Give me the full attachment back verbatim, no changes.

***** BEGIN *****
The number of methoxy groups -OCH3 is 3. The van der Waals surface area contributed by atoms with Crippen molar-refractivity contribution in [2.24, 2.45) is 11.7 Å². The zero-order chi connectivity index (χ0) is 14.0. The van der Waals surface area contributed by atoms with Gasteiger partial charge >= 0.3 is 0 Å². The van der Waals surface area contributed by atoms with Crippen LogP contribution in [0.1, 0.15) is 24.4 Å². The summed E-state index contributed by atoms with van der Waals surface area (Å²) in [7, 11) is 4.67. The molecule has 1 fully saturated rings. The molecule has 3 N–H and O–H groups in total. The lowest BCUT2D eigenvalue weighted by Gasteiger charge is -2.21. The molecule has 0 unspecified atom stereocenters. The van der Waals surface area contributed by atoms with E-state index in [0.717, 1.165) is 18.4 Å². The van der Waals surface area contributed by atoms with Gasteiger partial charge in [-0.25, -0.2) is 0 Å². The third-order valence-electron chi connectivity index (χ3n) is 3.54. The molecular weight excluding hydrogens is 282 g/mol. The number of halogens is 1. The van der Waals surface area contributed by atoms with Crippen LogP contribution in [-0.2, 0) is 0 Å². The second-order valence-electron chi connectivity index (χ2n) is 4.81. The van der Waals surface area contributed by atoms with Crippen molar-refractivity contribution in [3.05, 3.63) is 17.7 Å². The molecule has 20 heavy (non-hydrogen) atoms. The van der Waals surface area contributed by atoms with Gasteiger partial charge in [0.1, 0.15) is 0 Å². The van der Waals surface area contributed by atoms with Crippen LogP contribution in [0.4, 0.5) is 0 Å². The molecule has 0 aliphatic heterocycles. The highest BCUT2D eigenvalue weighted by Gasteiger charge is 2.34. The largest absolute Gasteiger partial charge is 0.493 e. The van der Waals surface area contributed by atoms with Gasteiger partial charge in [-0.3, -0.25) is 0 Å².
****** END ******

The number of methoxy groups -OCH3 is 3. The van der Waals surface area contributed by atoms with Crippen molar-refractivity contribution in [2.24, 2.45) is 11.7 Å². The zero-order chi connectivity index (χ0) is 14.0. The van der Waals surface area contributed by atoms with Gasteiger partial charge >= 0.3 is 0 Å². The van der Waals surface area contributed by atoms with Crippen LogP contribution in [0.1, 0.15) is 24.4 Å². The summed E-state index contributed by atoms with van der Waals surface area (Å²) in [7, 11) is 4.67. The molecule has 1 fully saturated rings. The molecule has 3 N–H and O–H groups in total. The lowest BCUT2D eigenvalue weighted by Gasteiger charge is -2.21. The molecule has 0 unspecified atom stereocenters. The van der Waals surface area contributed by atoms with E-state index in [0.717, 1.165) is 18.4 Å². The van der Waals surface area contributed by atoms with Gasteiger partial charge in [-0.25, -0.2) is 0 Å². The third-order valence-electron chi connectivity index (χ3n) is 3.54. The molecular weight excluding hydrogens is 282 g/mol. The number of halogens is 1. The van der Waals surface area contributed by atoms with Crippen LogP contribution in [-0.2, 0) is 0 Å². The second-order valence-electron chi connectivity index (χ2n) is 4.81. The van der Waals surface area contributed by atoms with Crippen molar-refractivity contribution in [3.05, 3.63) is 17.7 Å². The molecule has 20 heavy (non-hydrogen) atoms. The van der Waals surface area contributed by atoms with Gasteiger partial charge in [0.1, 0.15) is 0 Å². The van der Waals surface area contributed by atoms with Crippen LogP contribution in [0.4, 0.5) is 0 Å². The molecule has 0 aliphatic heterocycles. The highest BCUT2D eigenvalue weighted by Gasteiger charge is 2.34. The largest absolute Gasteiger partial charge is 0.493 e. The van der Waals surface area contributed by atoms with Gasteiger partial charge in [-0.3, -0.25) is 0 Å².